In 2007,  after our friend Tim Chegwidden suffered a stroke at age 53, he had to painstakingly learn how to speak again. He immediately started figuring out systems to do the thing he loved most: talk, communicate, explore, ask questions, express the complexities of what he read or saw. Not satisfied with the level of nuance of the words he used, he developed a remarkable practice to try to deepen them: writing poetry under a strict time constraint, say 30 minutes or so. Many of his friends have followed suit.

Mira Keras
Mira Keras

The technique derived from Tim’s timed chess contests with his daughter Oriana.

Timing the chess contests not only saved time but it improved our game, as well.  And so, given that I was not out to play against Bobby Fisher, by the same token, I would not hope to create poems like Shakespeare, Lorca or Louise Gluck.  I’m happy just to create a single strophe…

Like the powerful last three lines of his poem:

The Pope and The Stones

The cabbie
in Buenos Aires said
“the pope is alright

but I love the Rolling Stones”
I do too
since I heard
Paint it Black
A Canadian station
in 1965
As black as coal
I knew what that meant,
having grown up outside
of Pittsburgh
where some boys
came to school
with coal dust under their fingernails.
I was in sixth grade then
and it impressed me how the guys
from Sardis were the ones who got
paddled the most by the principal.
The beginning of negation,
And The Stones.

poem writing practice dtl 2

Several of Tim’s friends have embraced the practice. One wrote:

I’m still trying the practice.  I don’t do once per day.  I try to do one per week. 

…I find it much more difficult to access my perceptions and feelings about day-to-day life. I also prefer to keep the poems short. Otherwise I drift into trying to sound like I think a poem should sound and it ends up a clumsy parody of Byron or Eliot. 

Sun and deep coffee
By the rushing creek
The wet grass
A forest of stars

We’ve tried Tim’s timed poetry practice ourselves. Critical is knowing that the poems don’t have to be great, or up to anyone’s standard; they are simply the result of interesting practice that helps us grow. We find ourselves accessing a different part of our brain, looking, thinking, feeling the meaning of words…

We’re reminded of Emily Dickinson writing fragments of poems on salvaged envelopes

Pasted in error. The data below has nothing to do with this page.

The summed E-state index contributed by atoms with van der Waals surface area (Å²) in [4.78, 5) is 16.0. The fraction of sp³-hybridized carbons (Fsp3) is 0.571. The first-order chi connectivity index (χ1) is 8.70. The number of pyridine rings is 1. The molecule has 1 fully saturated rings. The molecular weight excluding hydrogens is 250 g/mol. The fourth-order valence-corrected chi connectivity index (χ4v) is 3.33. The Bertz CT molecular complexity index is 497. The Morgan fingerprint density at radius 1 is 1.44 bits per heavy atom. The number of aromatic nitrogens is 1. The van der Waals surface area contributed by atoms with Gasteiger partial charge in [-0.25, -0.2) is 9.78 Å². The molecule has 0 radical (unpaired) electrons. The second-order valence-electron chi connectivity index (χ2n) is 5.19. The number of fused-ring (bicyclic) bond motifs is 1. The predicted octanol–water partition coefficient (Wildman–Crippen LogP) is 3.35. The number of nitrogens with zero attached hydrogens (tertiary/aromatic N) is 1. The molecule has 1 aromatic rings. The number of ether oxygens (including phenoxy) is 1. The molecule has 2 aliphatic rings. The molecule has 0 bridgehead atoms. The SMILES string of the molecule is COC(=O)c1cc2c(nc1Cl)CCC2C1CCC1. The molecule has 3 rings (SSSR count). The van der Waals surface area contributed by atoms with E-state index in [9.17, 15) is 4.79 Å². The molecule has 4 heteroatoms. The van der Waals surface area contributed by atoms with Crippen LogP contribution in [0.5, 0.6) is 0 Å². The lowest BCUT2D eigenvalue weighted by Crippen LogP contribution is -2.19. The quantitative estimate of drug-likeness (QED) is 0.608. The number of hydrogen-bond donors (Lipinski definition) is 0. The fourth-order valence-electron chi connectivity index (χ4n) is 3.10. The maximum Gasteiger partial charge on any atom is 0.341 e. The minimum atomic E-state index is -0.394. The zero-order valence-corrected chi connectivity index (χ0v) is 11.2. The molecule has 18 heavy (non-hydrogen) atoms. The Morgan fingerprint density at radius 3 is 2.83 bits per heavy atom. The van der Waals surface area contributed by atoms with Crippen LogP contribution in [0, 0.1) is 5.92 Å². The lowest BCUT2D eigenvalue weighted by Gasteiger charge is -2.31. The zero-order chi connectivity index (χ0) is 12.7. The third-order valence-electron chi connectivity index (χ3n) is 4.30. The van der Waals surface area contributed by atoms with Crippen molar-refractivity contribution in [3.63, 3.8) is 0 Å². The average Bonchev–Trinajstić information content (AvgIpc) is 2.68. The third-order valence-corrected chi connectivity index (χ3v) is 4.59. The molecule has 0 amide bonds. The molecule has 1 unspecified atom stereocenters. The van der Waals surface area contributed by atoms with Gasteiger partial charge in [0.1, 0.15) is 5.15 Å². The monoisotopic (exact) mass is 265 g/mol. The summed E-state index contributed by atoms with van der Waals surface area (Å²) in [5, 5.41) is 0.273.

emily_dickinson envelope poem

Thanks Tim!

If you’ve found illumination, joy, or inspiration in this post, please consider supporting Improvised Life. It only takes a minute to make a secure donation that helps pay our many costs. A little goes a long way towards helping Improvised Life continue to live ad-free in the world.

Support Improvised Life ♥

3 replies on “A Time-Limited Mind Sharpening Practice

  1. This is a very strong and brave and beautiful idea.. I awoke this morning, feeling that I had lost several

    friends because I was forgetting things. Then I opened this post ant felt I was not alone. Others were

    struggling either with loss or forgetting or fear of forgetting. Thank you, thank you, Sally.


  2. Imposing a constraint is a great spur to creativity. Try writing a poem in a rigid form like a sestina ( or a villanelle. A Haiku is a good place to start, or an abecedarian (each line begins with a letter of the alphabet) or an acrostic.The subconscious is released when the mind gets distracted by working to satisfy the conditions of the form.One can also invent a form (three words per line, Ten syllables per line. eg.) The results can be surprising and revealing. For more read Ecstatic Occasions, Expedient Forms, an anthology in which the contributors explain the form of their contribution. There’s a useful glossary.

  3. All really great ideas. I especially love “inventing a form” as a personal constraint. I’m heading right to the site you mention.
    Thank you!

Leave a Reply

Your email address will not be published. Required fields are marked *